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Has NASA discovered life on Mars? Space agency hints at ‘historic’ discovery

It could be one of the most important discoveries in the history of NASA.

U.S. space agency officials reportedly are planning to announce a “major” discovery in December, leading to speculation that some form of life may have been discovered on Mars.

“This data is gonna be one for the history books,” NASA’s Curiosity chief scientist John Grotzinger, of the California Institute of Technology in Pasadena, told NPR on Tuesday, sparking speculation among the astronomy community. “It’s looking really good.”

It remains unclear what exactly NASA officials have discovered on the Red Planet. The discovery is reportedly the result of recent research conducted on Mars by Curiosity. The rover has spent the last several weeks roaming the planet in an effort to collect samples of soil and study the martian atmosphere. Speaking earlier this week NASA officials said the data collected during one of these missions led to the discovery.

“We’re getting data from SAM as we sit here and speak, and the data looks really interesting,” Mr. Grotzinger notes. “The science team is busily chewing away on it as it comes down.”

Over the coming weeks, NASA scientists will reportedly study the data in an effort to pin down the exact finding, according to various reports. The announcement comes just weeks after NASA said they have yet to find evidence that the planet most like Earth in the solar system has methane, a gas tied to biological processes.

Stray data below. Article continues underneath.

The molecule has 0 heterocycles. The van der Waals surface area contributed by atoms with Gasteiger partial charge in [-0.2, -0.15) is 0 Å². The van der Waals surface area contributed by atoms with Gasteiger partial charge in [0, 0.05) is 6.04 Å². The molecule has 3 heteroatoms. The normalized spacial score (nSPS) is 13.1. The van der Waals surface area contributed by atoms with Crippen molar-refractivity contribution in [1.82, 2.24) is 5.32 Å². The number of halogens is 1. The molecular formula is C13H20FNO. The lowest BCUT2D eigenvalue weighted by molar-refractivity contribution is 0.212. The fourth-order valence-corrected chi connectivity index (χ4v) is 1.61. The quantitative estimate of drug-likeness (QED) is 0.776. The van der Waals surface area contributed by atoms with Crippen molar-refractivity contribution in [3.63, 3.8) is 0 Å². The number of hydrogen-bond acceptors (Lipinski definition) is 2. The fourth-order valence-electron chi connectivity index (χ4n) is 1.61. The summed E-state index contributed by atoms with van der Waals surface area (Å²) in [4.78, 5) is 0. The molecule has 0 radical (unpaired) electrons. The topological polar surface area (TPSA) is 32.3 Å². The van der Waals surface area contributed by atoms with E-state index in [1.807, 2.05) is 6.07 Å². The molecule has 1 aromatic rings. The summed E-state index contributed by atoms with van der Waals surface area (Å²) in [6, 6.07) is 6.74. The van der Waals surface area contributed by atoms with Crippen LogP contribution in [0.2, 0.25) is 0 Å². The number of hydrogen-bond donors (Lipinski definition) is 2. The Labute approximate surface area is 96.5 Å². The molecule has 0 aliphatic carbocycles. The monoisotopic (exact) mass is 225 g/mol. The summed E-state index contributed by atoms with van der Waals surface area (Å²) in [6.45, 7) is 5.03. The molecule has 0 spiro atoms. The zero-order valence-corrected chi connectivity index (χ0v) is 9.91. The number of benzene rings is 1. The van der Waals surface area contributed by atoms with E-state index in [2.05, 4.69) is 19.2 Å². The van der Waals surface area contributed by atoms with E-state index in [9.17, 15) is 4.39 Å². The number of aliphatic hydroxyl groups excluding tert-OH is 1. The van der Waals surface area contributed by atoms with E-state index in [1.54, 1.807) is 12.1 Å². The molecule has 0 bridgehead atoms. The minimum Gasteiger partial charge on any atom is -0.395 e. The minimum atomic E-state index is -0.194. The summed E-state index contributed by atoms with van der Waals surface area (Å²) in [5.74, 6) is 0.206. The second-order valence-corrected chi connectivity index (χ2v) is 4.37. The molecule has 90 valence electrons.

That said, it has been noted that the discovery could relate to an earlier mission aimed at measuring radiation levels on the planet. Researchers announced earlier this month that data collected during a mission yielded surprising results, including the potential detection of methane. Using the car-sized mobile laboratory, NASA researchers said at the time that they had identified transient whirlwinds, mapped winds in relation to slopes, tracked daily and seasonal changes in air pressure, and linked rhythmic changes in radiation to daily atmospheric changes. The knowledge gained about these processes could have provided scientists with evidence about environmental changes on Mars that might have led to conditions favorable for life.

In between now and then, the rover is expected to continue its mission. During a Thanksgiving break, the team will use Curiosity’s Mast Camera (Mastcam) from Point Lake to examine possible routes and targets to the east. A priority is to choose a rock for the first use of the rover’s hammering drill, which will collect samples of powder from rock interiors, according to researchers.

The $2.5 billion Curiosity rover landed inside Mars’ Gale Crater in early August. During a two-year prime mission, researchers will use Curiosity’s ten instruments to assess whether the study area ever has offered environmental conditions favorable for microbial life. The mission is seen as a key test for studying whether a manned mission to the planet is possible.